A liftback is a car body style in which the cargo space (boot) is accessed through a tailgate that extends up to the higher end of the C-pillar and includes the rear window. Liftbacks have either fastback-like rear ends, which are significantly sloped compared to more vertical hatchbacks, or are notchback-shaped. A good example of a "fastback-shaped" liftback is the 5-door Ford Mondeo, while the Daihatsu Applause is a prominent "notchback-shaped" liftback.
The term "liftback" was popularized and perhaps even created by automobile manufacturers marketing when automotive body styles evolved and new models, whose trunk cover would open along with the windshield, were introduced. This would not only enhance practicality compared to sedans, but also allow for better aerodynamic performance (reduced drag coefficient) compared to notchbacks. To emphasize this, the name "liftback" was applied.
Although first liftbacks, like the Toyota Corolla E-55, were mostly 3-doors, the vast majority of current liftbacks are 5-doors. Rarely, automakers introduce a 3-door version of the 5-door liftback, usually labeling it as a coupe for marketing reasons. An example of such "liftback-coupe" is the 3-door Saab 900 (NG).
The term "liftback" did not gain such mainstream acceptance as "hatchback" or "sedan". It is almost never used in the United Kingdom, where liftback cars are particularly popular. There, 5-door liftbacks are in general called hatchbacks. Note, however, that a 2-door fastback body style with a boot, which does not include the rear window, will be called a "fastback coupé" (e.g. the Sunbeam Rapier Fastback Coupé).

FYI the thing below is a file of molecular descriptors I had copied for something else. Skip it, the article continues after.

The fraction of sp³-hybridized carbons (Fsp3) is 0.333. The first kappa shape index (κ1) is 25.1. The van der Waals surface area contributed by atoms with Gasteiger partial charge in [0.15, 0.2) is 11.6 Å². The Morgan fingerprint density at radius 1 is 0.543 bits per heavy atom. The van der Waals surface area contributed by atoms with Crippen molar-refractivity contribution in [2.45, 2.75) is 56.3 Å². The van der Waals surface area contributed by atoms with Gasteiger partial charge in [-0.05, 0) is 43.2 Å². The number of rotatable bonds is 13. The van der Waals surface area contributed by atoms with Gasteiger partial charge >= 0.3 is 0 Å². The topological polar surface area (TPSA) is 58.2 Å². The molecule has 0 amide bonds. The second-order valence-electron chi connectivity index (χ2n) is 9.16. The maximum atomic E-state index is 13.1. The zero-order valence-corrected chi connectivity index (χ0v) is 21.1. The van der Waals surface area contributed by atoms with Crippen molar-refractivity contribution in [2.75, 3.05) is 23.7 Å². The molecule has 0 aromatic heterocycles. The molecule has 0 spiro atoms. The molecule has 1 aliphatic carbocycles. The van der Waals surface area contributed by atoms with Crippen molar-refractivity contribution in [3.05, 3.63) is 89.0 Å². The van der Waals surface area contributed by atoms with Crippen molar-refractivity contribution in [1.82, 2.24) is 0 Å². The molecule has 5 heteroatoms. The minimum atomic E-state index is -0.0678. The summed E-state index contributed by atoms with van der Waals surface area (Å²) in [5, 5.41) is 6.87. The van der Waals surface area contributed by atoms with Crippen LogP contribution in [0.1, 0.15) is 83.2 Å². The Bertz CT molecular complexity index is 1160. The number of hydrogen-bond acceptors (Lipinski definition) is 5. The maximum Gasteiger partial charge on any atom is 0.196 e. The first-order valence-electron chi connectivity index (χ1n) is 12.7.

In many cases, the classification of a particular model as either liftback or hatchback might be disputed. An example of how similar hatchbacks and liftbacks might be is the Toyota Corolla E100, whose 5-door hatchback and liftback bodies looked very much alike (though the liftback had a slightly longer and bigger trunk and less vertical tailgate). It should probably be concluded that a classification of a liftback as a hatchback is not entirely wrong, as the liftback might be regarded a variation of the hatchback body style.
One of the pioneers of the liftback body style, Saab Automobile, presented their first liftback model in 1974. It was a variation of the Saab 99, and to distinguish it from already known sedan and sedan-based coupé, Saab coined the term "combi coupé", which was to emphasize the combination of the practical side of station wagons (known in some European countries as "combis") and the aesthetic appeal of coupés. For the American market, the "combi coupés" were called "wagonbacks". The body style continued through many other Saab models until the 21st century, although Saab dropped the "combi coupé" label at some point, in favor of "hatchback" for 5-doors and "coupé" for 3-doors (both being variations of the same liftback body).